I use a projector connected to a computer running a client in player mode. It's easy enough for players to tell me where to move when we are meeting in person anyway (laser pointers are great). I turn on the view following, so the player client on the projector always show the same area as I am looking on in my client (Of course, what the player client actually shows is limited by light, vision ranges, and fog of war of course.)

    But most players do bring a laptop. Easier to keep character sheets in an electronic format, and when everyone uses a shared OneNote notebook for note taking, it is easy for the players to keep common notes. So players connect to the vtt if they desire, but it isn't a requirement since we have the projector.

    JimPjmabbottOverCriticalHitGlitch
  • So different from the cardboard DM shields, everyone sitting round a big table, with handwritten character sheets, miniatures on the table with a homemade hex grid board, drinking plenty of soft drinks or coffee, and eating junk food like it was going out of style - oh, and the arguments about rules, and the squabbles between married couples, and the 'bonding' between two would-be lovers. Those were the days, my friend, i thought they'd never end!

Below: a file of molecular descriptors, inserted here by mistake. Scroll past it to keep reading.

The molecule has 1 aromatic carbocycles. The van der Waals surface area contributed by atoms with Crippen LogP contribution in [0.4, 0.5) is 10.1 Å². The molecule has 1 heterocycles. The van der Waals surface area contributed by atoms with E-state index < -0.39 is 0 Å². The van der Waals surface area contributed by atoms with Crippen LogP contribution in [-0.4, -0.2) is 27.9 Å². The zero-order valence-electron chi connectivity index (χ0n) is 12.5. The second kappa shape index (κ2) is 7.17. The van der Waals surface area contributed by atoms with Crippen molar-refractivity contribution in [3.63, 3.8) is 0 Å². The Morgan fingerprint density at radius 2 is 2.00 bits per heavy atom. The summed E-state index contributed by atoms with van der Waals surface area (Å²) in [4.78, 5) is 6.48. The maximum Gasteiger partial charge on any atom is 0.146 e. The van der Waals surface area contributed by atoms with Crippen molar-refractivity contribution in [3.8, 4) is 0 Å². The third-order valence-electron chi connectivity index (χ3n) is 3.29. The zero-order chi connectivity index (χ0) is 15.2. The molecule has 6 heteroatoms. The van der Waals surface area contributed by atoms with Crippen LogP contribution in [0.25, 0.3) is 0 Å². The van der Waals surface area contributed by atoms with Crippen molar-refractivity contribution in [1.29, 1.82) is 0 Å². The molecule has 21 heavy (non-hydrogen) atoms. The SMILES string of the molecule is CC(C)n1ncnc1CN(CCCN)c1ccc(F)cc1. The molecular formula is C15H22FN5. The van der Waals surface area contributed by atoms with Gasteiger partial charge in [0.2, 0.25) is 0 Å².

jmabbottJimP
  • edited July 12

    Well, call me old fashioned. I still play around a table behind a DM screen with minis on the table and plenty of snacks :) I do print out my maps since most of the time I configure them to fit on a 24x18 or 36x24 posters - though sometimes I will put a map up on my tv if it's too large or has too many rooms to explore and keep covered on the table

    Loopysuejmabbott